São Paulo, Brazil – In a major setback for Brazil’s Indigenous, as well as for the government of President Luiz Inácio Lula da Silva, the country’s Congress last week overturned the president’s recent veto of the so-called “Indigenous Lands Time Limit” bill.
The bill seeks to set a time limit for demarcating Indigenous lands, restricting new demarcations only to Indigenous peoples who can prove that they have occupied their land since before October 5, 1988, the date Brazil’s current Constitution came into effect which codified the land demarcation process.
Demarcation is an important tool to help protect Brazil’s many Indigenous peoples as well as the environment. Officially demarcated lands are meant to be protected by the government from land grabbers, ranchers, miners, and loggers who are increasingly encroaching on Indigenous territories in places like Brazil’s Amazon.
On December 14, Congress overturned Lula’s veto of the bill which was originally passed by the body in September.
At the time, Brazil’s Supreme Court also declared the thesis behind the bill unconstitutional. The decision stemmed from a lawsuit filed by Brazil’s National Indian Foundation (FUNAI), the federal agency tasked with protecting indigenous peoples.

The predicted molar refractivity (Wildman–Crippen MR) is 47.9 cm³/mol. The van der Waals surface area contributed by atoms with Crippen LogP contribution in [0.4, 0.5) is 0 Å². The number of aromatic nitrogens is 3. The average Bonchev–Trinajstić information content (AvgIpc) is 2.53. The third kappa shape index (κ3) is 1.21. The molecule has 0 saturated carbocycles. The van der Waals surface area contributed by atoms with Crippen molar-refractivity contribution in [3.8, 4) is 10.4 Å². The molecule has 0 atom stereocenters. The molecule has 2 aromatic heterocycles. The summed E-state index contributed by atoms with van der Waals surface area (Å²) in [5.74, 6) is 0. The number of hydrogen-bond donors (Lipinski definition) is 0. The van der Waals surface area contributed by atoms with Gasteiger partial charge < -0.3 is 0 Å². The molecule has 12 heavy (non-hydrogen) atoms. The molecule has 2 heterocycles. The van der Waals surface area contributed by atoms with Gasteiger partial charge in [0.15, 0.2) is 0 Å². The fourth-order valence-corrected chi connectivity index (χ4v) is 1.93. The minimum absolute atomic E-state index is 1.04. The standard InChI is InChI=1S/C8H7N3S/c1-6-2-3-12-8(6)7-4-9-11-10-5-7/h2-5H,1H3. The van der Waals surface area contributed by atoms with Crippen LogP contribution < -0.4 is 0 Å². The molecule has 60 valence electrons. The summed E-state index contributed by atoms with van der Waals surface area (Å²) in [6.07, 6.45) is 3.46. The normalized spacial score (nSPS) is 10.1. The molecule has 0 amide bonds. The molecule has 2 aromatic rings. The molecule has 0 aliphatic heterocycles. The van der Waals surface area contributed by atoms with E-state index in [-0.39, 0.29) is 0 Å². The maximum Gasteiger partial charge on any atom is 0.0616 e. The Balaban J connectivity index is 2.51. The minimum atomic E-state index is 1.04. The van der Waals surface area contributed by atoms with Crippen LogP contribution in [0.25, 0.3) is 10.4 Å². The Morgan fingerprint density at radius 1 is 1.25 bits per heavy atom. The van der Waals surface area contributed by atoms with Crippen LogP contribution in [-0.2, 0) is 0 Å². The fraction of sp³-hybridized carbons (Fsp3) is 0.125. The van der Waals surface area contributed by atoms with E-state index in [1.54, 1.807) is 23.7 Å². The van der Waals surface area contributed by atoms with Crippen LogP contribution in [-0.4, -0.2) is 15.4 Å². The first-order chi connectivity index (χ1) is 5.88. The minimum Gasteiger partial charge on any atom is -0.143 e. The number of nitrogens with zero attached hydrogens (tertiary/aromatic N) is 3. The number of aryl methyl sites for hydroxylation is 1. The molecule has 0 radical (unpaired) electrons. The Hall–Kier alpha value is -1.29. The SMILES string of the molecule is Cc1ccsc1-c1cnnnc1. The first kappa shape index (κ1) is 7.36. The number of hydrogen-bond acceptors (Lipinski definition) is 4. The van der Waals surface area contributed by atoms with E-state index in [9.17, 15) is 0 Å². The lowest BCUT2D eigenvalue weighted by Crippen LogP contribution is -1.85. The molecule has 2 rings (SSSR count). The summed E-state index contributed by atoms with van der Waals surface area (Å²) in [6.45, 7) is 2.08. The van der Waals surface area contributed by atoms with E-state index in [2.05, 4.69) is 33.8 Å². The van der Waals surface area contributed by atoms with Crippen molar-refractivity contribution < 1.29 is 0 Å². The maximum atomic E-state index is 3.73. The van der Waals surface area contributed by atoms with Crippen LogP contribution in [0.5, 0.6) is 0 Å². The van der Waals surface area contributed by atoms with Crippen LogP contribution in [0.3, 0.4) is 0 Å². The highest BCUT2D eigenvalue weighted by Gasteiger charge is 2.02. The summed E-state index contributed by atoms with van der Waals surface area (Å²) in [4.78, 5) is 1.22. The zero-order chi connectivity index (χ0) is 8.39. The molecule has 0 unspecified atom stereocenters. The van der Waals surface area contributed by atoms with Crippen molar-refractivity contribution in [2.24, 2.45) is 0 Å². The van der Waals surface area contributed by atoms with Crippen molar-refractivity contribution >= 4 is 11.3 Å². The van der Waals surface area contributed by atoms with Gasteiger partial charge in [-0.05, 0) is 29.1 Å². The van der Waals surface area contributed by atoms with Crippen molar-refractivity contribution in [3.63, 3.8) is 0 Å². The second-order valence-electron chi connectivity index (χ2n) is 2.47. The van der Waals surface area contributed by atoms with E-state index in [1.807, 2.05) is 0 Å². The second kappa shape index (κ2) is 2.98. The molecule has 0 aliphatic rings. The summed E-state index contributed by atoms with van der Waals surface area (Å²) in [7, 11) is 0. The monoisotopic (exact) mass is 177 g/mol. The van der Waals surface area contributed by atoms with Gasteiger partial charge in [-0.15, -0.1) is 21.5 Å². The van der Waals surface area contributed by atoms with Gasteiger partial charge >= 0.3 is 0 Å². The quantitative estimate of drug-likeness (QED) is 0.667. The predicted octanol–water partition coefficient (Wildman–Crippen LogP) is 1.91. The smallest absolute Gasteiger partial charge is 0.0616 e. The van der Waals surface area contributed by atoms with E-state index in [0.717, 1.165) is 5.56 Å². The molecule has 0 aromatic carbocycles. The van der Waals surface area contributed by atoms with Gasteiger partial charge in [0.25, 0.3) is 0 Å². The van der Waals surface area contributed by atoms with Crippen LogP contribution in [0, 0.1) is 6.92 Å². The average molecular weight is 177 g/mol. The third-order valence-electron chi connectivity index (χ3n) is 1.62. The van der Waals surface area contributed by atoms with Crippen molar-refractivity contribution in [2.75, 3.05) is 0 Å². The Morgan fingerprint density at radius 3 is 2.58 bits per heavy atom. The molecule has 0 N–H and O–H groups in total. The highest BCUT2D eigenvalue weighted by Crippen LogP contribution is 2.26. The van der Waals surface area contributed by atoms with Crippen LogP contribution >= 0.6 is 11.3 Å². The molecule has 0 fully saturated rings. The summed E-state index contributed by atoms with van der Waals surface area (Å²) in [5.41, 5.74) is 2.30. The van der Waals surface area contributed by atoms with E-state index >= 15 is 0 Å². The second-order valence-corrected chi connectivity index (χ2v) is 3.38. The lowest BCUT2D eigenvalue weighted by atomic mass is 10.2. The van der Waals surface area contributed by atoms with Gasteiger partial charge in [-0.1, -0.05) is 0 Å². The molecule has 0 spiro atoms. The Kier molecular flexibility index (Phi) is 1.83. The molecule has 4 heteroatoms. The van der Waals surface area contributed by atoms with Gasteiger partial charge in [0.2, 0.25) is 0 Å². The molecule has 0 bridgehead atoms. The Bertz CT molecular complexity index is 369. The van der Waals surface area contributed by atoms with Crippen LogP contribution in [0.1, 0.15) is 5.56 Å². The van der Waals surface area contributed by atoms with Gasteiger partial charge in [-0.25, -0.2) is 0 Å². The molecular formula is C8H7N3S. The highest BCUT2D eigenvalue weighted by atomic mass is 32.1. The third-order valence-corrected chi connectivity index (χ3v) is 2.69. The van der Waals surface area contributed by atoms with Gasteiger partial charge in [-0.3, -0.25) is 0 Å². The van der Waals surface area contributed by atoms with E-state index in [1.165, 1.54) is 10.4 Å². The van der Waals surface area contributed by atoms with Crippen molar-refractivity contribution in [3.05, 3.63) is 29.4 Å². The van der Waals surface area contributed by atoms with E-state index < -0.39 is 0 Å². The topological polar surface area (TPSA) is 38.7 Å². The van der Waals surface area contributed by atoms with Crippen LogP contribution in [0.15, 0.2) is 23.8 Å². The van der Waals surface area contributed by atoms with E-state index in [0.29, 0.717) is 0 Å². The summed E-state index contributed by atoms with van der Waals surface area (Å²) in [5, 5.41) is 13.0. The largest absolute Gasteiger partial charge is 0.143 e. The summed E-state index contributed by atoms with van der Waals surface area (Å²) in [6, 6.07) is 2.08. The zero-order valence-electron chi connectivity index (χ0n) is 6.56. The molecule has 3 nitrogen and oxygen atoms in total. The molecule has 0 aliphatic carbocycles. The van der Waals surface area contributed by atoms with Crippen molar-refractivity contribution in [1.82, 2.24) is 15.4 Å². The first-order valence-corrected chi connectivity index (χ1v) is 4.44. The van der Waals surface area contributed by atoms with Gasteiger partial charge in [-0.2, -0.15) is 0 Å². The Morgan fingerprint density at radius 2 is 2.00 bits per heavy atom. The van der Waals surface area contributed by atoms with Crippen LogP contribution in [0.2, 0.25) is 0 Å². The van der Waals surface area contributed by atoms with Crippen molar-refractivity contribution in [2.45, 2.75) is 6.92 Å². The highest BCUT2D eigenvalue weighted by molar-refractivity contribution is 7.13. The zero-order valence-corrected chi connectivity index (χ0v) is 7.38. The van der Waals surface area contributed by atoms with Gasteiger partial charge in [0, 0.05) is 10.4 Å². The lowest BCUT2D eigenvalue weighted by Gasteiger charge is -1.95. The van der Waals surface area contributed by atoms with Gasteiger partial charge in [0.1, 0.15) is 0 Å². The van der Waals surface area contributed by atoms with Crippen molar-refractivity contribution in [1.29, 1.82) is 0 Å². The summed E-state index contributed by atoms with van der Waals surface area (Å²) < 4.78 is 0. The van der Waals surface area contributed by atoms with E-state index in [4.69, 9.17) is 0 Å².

The lawsuit protested a decision from a lower court to grant the southern state of Santa Catarina possession over the 37,000-hectare (91,439-acre) Ibirama-Laklãnõ Indigenous territory, which is home to the Xokleng people, citing the so-called time limit trick.
Indigenous communities say the time limit rule is unconstitutional because Brazil’s Constitution does not stipulate a time limit for demarcating lands.
Despite setbacks, the Indigenous community continues to fight for demarcation rights in Brazil.
The country’s first Indigenous Minister of Indigenous Peoples, Sônia Guajajara, announced on social media last week that she would file a lawsuit with the Supreme Court to declare the bill unconstitutional.
“Congress’s decision disrespects the Constitution, Indigenous peoples, and the future of Brazil,” she wrote on X. “We are going to ask the Attorney General’s Office to file a Direct Action for Unconstitutionality with the Supreme Court so that we can guarantee compliance with the decision already made by the high court.”